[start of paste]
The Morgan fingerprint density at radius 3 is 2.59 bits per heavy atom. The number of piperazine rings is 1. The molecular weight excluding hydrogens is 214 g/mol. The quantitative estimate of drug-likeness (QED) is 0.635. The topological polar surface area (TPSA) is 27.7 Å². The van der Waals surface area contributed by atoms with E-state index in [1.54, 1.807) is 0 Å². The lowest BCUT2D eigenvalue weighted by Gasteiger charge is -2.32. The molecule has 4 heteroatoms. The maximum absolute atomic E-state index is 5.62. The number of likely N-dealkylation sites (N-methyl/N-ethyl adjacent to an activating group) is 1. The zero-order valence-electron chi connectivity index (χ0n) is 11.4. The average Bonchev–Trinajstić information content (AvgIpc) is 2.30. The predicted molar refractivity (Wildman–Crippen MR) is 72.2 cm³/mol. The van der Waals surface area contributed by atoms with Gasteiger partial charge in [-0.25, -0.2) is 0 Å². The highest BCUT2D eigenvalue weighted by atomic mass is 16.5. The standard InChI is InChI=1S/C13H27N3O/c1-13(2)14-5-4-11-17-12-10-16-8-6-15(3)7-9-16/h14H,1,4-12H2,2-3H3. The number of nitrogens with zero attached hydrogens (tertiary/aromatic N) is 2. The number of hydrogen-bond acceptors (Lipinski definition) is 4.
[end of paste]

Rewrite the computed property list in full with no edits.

The Morgan fingerprint density at radius 3 is 2.59 bits per heavy atom. The number of piperazine rings is 1. The molecular weight excluding hydrogens is 214 g/mol. The quantitative estimate of drug-likeness (QED) is 0.635. The topological polar surface area (TPSA) is 27.7 Å². The van der Waals surface area contributed by atoms with E-state index in [1.54, 1.807) is 0 Å². The lowest BCUT2D eigenvalue weighted by Gasteiger charge is -2.32. The molecule has 4 heteroatoms. The maximum absolute atomic E-state index is 5.62. The number of likely N-dealkylation sites (N-methyl/N-ethyl adjacent to an activating group) is 1. The zero-order valence-electron chi connectivity index (χ0n) is 11.4. The average Bonchev–Trinajstić information content (AvgIpc) is 2.30. The predicted molar refractivity (Wildman–Crippen MR) is 72.2 cm³/mol. The van der Waals surface area contributed by atoms with Gasteiger partial charge in [-0.25, -0.2) is 0 Å². The highest BCUT2D eigenvalue weighted by atomic mass is 16.5. The standard InChI is InChI=1S/C13H27N3O/c1-13(2)14-5-4-11-17-12-10-16-8-6-15(3)7-9-16/h14H,1,4-12H2,2-3H3. The number of nitrogens with zero attached hydrogens (tertiary/aromatic N) is 2. The number of hydrogen-bond acceptors (Lipinski definition) is 4.